Introduction to the Geology of Devon

Key Geological Features

What is Geodiversity?

The Importance of Geological Conservation

What are County Geological Sites?

County Geological Sites Across Devon

Identification & Monitoring of Sites

Educational Use & Visiting Sites

South-West Regional Geodiversity Partnership


Links & Resources

Contact Us


Geological sites can be great places to visit! Most of Devon’s County Geological Sites are situated in beautiful environments with the scenic views that the Southwest of England is renowned for and so the Devon RIGS Group would like to encourage people to get out there and enjoy our countryside and geology for yourself.

Leisure Geological Sites to Visit
For more general information on some geological sites to visit across the County, including walking routes and recommended sites, or if only a great day out, please see the ‘Discover Devon Geology Booklet’ or go to the Devon County Council website on the following link:

Or alternatively try Devon County Council’s website on ‘Where to see geology in Devon’:

Educational Geological Sites to Visit
Geology is taught in most of the universities and colleges in the Country and is now also part of the national curriculum taught in schools. It is also one of the most popular subjects followed in adult education courses and there are a number of amateur geological societies in Devon, among them the geological section of the Devonshire Association. Hence, there is a great need to identify places where students of all ages can go to learn about geology in their local area; for this reason the educational potential of County Geological Sites is one of the criteria used in their selection.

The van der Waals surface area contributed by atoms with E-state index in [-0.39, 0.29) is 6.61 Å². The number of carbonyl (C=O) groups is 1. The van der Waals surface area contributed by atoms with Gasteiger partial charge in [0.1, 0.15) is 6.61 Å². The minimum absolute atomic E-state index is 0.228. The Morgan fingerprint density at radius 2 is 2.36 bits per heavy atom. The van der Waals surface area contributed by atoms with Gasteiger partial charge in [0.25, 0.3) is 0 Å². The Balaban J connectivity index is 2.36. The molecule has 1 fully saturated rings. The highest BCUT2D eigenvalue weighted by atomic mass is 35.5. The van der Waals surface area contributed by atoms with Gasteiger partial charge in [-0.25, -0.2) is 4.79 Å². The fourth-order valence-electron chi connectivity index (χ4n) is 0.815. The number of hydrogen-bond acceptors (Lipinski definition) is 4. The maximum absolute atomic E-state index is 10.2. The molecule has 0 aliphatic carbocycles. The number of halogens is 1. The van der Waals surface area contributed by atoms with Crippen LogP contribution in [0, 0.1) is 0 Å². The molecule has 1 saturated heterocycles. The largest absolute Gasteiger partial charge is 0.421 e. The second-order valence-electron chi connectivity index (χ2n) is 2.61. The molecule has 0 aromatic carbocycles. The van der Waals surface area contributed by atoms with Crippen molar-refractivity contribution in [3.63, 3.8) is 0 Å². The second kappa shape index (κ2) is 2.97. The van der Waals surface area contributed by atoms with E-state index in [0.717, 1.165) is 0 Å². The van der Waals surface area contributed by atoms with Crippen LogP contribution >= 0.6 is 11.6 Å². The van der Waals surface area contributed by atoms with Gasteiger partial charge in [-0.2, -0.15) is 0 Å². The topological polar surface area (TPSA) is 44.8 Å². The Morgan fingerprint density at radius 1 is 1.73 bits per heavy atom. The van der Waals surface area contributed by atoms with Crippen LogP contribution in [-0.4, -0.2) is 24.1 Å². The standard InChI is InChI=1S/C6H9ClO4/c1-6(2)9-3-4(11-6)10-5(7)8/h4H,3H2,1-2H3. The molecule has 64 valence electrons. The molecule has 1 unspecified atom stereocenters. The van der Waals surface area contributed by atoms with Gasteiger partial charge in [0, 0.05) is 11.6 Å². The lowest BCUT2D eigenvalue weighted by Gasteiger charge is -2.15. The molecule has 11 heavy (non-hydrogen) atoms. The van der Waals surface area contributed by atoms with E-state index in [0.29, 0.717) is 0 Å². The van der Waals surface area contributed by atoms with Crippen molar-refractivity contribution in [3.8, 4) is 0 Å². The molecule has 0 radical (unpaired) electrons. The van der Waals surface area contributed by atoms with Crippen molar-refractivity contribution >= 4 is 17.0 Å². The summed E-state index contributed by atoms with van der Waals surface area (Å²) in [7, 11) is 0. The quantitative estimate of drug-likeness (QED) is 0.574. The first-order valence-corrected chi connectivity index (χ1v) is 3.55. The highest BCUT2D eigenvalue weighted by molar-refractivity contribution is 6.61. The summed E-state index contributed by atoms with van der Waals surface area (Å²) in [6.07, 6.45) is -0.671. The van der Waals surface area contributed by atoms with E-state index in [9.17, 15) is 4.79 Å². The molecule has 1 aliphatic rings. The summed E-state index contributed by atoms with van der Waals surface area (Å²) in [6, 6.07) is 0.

For a full detailed list of Devon’s RIGS suitable for educational fieldtrips and visits please go to the ‘Education Register of Geological Sites’ on Devon County Council’s website geology pages, which you can find using this link:

The Devon RIGS Group’s number one priority is the safety of site visits. Not all County Geological Sites are safe to visit, some may be part of an unstable cliff, in remote moor land areas, submerged at high tide, or in working quarries. A large proportion of sites are also privately owned. It is therefore imperative that safety precautions are carried out before entering any sites.

Key safety precautions before entering any site:

  • Check you have the proper outdoor equipment – stout walking boots, warm clothes, sun protection, etc.

  • Be aware of daylight hours and tide times (if visiting a coastal site).

  • Carry appropriate safety wear – high visibility jacket if visiting a road-side site, hard hat, etc.

  • Always check if permission is required to access the site, and ensure this permission is granted from the relevant landowners before entering the site.

For more information on this and to find out about the Geological Fieldwork Code see the following link: